§ 82 Sir J. D. REES
asked the Secretary to the Treasury (1) why the London Insurance Committee has made arrangements with a medical man who has 6,017 patients on his list for the treatment of these patients, when it is understood that they are to be treated by some one else; (2) why the panel list issued by the London Medical Committee contains the names of those who have not entered into any agreement with any insured persons for the provision of medical attendance and treatment, to whom the committee will not be called upon to pay any fees, and who are 2041 therefore in no sense under the control of the committee; and (3) whether any insured person, who has had a pink card signed by Dr. Salter, of Bermondsey, has any right to treatment except from Dr. Salter or any right of complaint concerning his treatment if it has been given by one of the partners of Dr. Salter; and, if not, whether steps have been taken to inform insured persons that the fact that their pink cards have been signed by Dr. Salter does not give them any right to treatment by him nor any right of making a complaint against one of his partners, although that partner may have been responsible for the treatment?
88. Mr. F. HALL
asked whether he is aware that a medical man on the London panel list, who has four partners and 6,017 names on his list, has also an extensive private practice, and is a member of the Bermondsey board of guardians, and that his partners have also private practices; and will he say what steps are taken in such cases to ensure due attention for patients under the National Insurance Act?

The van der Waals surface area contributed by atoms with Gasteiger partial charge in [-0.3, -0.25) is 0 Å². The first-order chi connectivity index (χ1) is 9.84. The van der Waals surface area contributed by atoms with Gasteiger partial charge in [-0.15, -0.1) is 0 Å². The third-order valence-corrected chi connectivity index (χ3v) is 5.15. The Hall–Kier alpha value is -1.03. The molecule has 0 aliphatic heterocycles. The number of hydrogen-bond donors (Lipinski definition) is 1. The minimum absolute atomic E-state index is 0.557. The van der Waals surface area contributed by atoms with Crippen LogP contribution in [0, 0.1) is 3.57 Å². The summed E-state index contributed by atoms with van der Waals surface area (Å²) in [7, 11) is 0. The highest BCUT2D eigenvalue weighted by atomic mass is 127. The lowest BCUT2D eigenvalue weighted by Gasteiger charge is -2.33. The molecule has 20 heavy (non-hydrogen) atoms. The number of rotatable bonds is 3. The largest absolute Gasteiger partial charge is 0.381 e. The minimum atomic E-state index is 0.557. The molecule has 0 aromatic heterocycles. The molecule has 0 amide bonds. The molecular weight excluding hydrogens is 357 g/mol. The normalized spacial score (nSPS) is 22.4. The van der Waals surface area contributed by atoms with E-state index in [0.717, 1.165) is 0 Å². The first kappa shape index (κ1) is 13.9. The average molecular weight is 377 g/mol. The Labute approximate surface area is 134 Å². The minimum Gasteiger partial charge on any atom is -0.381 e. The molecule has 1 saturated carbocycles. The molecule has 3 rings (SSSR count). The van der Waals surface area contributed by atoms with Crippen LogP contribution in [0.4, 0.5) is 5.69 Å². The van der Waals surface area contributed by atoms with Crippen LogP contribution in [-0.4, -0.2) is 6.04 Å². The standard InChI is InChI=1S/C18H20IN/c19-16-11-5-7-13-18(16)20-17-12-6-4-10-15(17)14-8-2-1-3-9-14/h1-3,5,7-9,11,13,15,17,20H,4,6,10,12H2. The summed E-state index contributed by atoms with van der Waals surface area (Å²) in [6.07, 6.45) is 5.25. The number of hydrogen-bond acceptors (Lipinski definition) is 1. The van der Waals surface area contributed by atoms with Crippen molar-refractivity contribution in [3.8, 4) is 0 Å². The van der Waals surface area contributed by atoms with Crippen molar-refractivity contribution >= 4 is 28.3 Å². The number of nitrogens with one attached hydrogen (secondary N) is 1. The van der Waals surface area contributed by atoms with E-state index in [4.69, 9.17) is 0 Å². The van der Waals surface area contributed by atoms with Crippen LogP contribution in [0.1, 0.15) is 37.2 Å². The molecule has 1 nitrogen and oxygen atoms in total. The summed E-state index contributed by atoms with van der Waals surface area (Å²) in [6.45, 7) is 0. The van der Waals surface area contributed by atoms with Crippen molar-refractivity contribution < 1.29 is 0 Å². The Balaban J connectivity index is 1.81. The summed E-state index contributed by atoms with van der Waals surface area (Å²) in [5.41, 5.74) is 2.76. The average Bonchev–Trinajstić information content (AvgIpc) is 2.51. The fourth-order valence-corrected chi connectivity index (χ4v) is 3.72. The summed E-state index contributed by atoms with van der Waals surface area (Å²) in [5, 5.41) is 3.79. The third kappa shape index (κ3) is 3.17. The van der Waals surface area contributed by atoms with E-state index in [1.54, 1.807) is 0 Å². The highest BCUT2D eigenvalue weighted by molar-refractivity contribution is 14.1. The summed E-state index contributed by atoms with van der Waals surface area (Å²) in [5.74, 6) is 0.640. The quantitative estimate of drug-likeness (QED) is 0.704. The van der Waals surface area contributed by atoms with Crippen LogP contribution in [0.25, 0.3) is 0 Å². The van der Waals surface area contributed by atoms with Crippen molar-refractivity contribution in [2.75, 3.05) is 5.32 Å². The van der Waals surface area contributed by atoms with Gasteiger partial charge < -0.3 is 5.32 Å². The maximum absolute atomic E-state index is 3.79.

§ Mr. MASTERMAN
A partnership of five doctors appears as a partnership on the published panel for London. Six thousand and seventeen insured persons have chosen this partnership on the understanding that the members of it will be jointly responsible for their treatment; no medical tickets have been signed by Dr. Salter on his own behalf. The average number of insured persons for each member of the firm is only about 1,200, and I have no reason to suppose that the patients will not receive due attention. Insured persons have the same right of complaint against any member of the partnership as there is against any other doctor on the panel.
§ 84. Sir J. D. REES
asked why the panel list for the county of London contains the name of a medical practitioner and against it the announcement that he will attend at two different addresses at the same hours every day, namely, from 10 a.m. to 12, without any indication as to where an insured person should apply who is desirous of finding the medical practitioner in question?
§ Mr. MASTERMAN
I am not aware of the case referred to by the hon. Member; if he has discovered any such clerical error I shall be glad if he would inform me, when I will communicate with the London Insurance Committee.